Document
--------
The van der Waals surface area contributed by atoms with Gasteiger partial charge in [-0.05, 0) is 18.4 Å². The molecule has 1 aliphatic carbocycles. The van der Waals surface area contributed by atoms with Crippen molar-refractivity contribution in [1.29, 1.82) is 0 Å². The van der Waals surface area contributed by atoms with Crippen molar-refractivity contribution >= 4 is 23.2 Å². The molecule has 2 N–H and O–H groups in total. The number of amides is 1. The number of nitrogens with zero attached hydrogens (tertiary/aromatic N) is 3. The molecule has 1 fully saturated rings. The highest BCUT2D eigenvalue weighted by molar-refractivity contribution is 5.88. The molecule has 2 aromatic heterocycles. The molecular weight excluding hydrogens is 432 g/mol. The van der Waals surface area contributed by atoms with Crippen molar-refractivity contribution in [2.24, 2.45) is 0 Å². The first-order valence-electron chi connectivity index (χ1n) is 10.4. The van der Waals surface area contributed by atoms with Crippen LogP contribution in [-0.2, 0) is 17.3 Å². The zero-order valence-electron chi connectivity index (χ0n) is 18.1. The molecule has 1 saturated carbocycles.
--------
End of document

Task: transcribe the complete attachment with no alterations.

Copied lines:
The van der Waals surface area contributed by atoms with Gasteiger partial charge in [-0.05, 0) is 18.4 Å². The molecule has 1 aliphatic carbocycles. The van der Waals surface area contributed by atoms with Crippen molar-refractivity contribution in [1.29, 1.82) is 0 Å². The van der Waals surface area contributed by atoms with Crippen molar-refractivity contribution >= 4 is 23.2 Å². The molecule has 2 N–H and O–H groups in total. The number of amides is 1. The number of nitrogens with zero attached hydrogens (tertiary/aromatic N) is 3. The molecule has 1 fully saturated rings. The highest BCUT2D eigenvalue weighted by molar-refractivity contribution is 5.88. The molecule has 2 aromatic heterocycles. The molecular weight excluding hydrogens is 432 g/mol. The van der Waals surface area contributed by atoms with Crippen molar-refractivity contribution in [2.24, 2.45) is 0 Å². The first-order valence-electron chi connectivity index (χ1n) is 10.4. The van der Waals surface area contributed by atoms with Crippen LogP contribution in [-0.2, 0) is 17.3 Å². The zero-order valence-electron chi connectivity index (χ0n) is 18.1. The molecule has 1 saturated carbocycles.